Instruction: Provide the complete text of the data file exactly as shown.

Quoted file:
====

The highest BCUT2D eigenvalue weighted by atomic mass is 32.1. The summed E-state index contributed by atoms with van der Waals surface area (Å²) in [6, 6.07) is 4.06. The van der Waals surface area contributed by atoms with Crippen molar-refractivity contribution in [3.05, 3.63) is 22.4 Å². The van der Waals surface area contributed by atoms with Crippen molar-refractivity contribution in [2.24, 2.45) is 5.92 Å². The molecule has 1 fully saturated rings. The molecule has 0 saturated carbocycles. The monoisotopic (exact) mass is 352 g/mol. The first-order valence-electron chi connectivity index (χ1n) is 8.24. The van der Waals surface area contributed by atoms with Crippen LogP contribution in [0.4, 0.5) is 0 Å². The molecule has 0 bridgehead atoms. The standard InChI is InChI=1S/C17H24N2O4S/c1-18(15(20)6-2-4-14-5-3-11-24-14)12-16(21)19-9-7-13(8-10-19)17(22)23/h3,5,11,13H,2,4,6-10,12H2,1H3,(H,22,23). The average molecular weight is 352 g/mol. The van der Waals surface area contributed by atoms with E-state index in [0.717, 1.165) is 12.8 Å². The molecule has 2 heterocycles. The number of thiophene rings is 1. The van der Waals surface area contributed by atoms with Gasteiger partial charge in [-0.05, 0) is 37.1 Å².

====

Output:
The highest BCUT2D eigenvalue weighted by atomic mass is 32.1. The summed E-state index contributed by atoms with van der Waals surface area (Å²) in [6, 6.07) is 4.06. The van der Waals surface area contributed by atoms with Crippen molar-refractivity contribution in [3.05, 3.63) is 22.4 Å². The van der Waals surface area contributed by atoms with Crippen molar-refractivity contribution in [2.24, 2.45) is 5.92 Å². The molecule has 1 fully saturated rings. The molecule has 0 saturated carbocycles. The monoisotopic (exact) mass is 352 g/mol. The first-order valence-electron chi connectivity index (χ1n) is 8.24. The van der Waals surface area contributed by atoms with Crippen LogP contribution in [0.4, 0.5) is 0 Å². The molecule has 0 bridgehead atoms. The standard InChI is InChI=1S/C17H24N2O4S/c1-18(15(20)6-2-4-14-5-3-11-24-14)12-16(21)19-9-7-13(8-10-19)17(22)23/h3,5,11,13H,2,4,6-10,12H2,1H3,(H,22,23). The average molecular weight is 352 g/mol. The van der Waals surface area contributed by atoms with E-state index in [0.717, 1.165) is 12.8 Å². The molecule has 2 heterocycles. The number of thiophene rings is 1. The van der Waals surface area contributed by atoms with Gasteiger partial charge in [-0.05, 0) is 37.1 Å².